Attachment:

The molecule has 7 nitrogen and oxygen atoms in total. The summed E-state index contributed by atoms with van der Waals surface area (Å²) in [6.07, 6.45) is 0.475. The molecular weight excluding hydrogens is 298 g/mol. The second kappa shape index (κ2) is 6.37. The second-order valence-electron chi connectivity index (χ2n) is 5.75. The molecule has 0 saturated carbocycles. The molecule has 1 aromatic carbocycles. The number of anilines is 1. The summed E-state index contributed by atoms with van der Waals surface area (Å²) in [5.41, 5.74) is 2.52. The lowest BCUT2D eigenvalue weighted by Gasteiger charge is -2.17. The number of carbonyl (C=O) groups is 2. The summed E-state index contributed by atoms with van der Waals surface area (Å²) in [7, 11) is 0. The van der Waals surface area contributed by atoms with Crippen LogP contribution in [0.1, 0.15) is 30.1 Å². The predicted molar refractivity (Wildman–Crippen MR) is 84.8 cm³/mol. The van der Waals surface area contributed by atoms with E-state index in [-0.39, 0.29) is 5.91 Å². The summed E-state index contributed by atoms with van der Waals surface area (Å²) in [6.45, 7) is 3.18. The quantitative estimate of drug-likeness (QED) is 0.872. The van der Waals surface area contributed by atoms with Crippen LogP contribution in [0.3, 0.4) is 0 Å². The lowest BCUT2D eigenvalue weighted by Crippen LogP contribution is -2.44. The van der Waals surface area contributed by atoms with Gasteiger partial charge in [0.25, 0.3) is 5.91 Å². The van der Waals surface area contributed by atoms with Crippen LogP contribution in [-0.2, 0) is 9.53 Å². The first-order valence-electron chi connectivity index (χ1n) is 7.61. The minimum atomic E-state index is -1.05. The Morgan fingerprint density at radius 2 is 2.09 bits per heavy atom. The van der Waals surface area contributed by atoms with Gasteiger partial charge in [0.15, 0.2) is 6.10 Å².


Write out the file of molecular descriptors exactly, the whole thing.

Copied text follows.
The molecule has 7 nitrogen and oxygen atoms in total. The summed E-state index contributed by atoms with van der Waals surface area (Å²) in [6.07, 6.45) is 0.475. The molecular weight excluding hydrogens is 298 g/mol. The second kappa shape index (κ2) is 6.37. The second-order valence-electron chi connectivity index (χ2n) is 5.75. The molecule has 0 saturated carbocycles. The molecule has 1 aromatic carbocycles. The number of anilines is 1. The summed E-state index contributed by atoms with van der Waals surface area (Å²) in [5.41, 5.74) is 2.52. The lowest BCUT2D eigenvalue weighted by Gasteiger charge is -2.17. The number of carbonyl (C=O) groups is 2. The summed E-state index contributed by atoms with van der Waals surface area (Å²) in [7, 11) is 0. The van der Waals surface area contributed by atoms with Crippen LogP contribution in [0.1, 0.15) is 30.1 Å². The predicted molar refractivity (Wildman–Crippen MR) is 84.8 cm³/mol. The van der Waals surface area contributed by atoms with E-state index in [-0.39, 0.29) is 5.91 Å². The summed E-state index contributed by atoms with van der Waals surface area (Å²) in [6.45, 7) is 3.18. The quantitative estimate of drug-likeness (QED) is 0.872. The van der Waals surface area contributed by atoms with Crippen LogP contribution in [0.3, 0.4) is 0 Å². The lowest BCUT2D eigenvalue weighted by Crippen LogP contribution is -2.44. The van der Waals surface area contributed by atoms with Gasteiger partial charge in [0.25, 0.3) is 5.91 Å². The van der Waals surface area contributed by atoms with Crippen LogP contribution in [-0.2, 0) is 9.53 Å². The first-order valence-electron chi connectivity index (χ1n) is 7.61. The minimum atomic E-state index is -1.05. The Morgan fingerprint density at radius 2 is 2.09 bits per heavy atom. The van der Waals surface area contributed by atoms with Gasteiger partial charge in [0.15, 0.2) is 6.10 Å².